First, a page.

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Smoke from wildfires is affecting air quality in parts of British Columbia even as fewer blazes are burning, a provincial fire official says.

Kevin Skrepnek of the B.C. Wildfire Service said 481 fires were still active in the province on Thursday, down from 550 blazes at the height of the fire season.

Newer fires have been smaller and cooler weather has helped firefighters, he said.

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“The worst is definitely over at this point. But there’s still a lot of work that remains to be done. A lot of large fires are still burning.”

The Tweedsmuir fire in the west-central region of British Columbia was the largest in the province on Thursday. The fire is a combination of blazes that cover about 3,000 square kilometres. The single largest fire this season was Alkali Lake, at more than 1,000 square km.

A record-setting 13,000 square km have been charred by wildfires this year, surpassing slightly more than 12,000 square km that burned during the 2017 season, although more people were forced from their homes last year.

A fire near Shovel Lake, which grew to more than 900 square km over the past month, is unlikely to grow any further, Mr. Skrepnek said.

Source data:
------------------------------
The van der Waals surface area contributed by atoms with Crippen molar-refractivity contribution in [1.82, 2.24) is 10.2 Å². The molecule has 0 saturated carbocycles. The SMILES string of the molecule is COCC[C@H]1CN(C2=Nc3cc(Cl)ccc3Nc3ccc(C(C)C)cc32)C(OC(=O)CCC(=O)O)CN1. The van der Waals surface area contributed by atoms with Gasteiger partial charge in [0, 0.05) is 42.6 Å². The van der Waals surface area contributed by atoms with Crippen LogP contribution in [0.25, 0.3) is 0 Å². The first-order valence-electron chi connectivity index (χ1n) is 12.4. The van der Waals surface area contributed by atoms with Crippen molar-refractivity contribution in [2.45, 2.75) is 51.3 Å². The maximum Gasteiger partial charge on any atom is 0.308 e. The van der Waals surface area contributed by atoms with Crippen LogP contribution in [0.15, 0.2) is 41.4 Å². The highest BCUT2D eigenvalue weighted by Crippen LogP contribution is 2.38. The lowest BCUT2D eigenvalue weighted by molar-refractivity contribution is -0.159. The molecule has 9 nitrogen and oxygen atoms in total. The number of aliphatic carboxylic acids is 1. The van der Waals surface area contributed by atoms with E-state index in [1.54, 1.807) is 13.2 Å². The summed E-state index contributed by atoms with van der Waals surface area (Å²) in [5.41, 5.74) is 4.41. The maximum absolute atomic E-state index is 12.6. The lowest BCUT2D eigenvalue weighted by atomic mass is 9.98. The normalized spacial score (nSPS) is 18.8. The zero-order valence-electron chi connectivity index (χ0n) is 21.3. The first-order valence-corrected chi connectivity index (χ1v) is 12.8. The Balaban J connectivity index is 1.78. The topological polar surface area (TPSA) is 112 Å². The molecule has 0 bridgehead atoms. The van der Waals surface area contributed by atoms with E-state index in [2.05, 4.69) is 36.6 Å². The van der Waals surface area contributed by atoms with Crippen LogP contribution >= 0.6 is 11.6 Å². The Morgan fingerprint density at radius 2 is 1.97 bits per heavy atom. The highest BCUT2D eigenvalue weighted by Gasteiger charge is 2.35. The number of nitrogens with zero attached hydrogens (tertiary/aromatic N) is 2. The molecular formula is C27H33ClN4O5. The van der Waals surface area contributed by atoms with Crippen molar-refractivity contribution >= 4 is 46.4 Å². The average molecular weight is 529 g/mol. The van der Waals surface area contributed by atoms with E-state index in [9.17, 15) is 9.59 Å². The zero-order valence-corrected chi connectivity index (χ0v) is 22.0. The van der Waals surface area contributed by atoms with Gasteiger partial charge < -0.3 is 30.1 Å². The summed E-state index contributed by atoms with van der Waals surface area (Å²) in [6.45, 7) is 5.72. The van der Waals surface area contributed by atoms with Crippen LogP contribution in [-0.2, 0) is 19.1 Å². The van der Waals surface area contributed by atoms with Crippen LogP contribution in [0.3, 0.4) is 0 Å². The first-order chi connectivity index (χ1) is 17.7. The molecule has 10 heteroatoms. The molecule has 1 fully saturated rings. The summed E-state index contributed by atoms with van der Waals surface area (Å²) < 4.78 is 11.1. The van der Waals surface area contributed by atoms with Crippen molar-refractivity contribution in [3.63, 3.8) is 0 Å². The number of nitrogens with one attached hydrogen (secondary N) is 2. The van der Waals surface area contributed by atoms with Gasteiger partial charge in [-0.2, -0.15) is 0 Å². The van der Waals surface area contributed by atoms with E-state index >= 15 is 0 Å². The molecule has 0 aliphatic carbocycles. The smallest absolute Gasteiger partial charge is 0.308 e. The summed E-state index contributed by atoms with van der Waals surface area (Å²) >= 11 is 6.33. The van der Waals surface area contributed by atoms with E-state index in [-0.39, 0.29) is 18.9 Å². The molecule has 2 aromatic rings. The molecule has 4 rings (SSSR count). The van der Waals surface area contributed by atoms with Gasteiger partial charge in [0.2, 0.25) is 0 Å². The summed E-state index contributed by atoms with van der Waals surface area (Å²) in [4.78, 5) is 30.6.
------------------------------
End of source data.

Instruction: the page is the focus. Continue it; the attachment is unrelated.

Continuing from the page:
Cooler and wetter weather means some campfire bans in effect across British Columbia could soon be lifted.

Mr. Skrepnek said more rain is critical.

“We need to see that widespread steady rain to hit the reset switch on the situation.”

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Environment Canada has forecast several days of rain starting Saturday in Prince George, Fort Nelson, Fort St. John, Kelowna and Grand Forks.

Metro Vancouver issued an air-quality advisory for Metro Vancouver and the Fraser Valley because of elevated concentrations of fine particulate matter from wildfire smoke in British Columbia and the Western United States.

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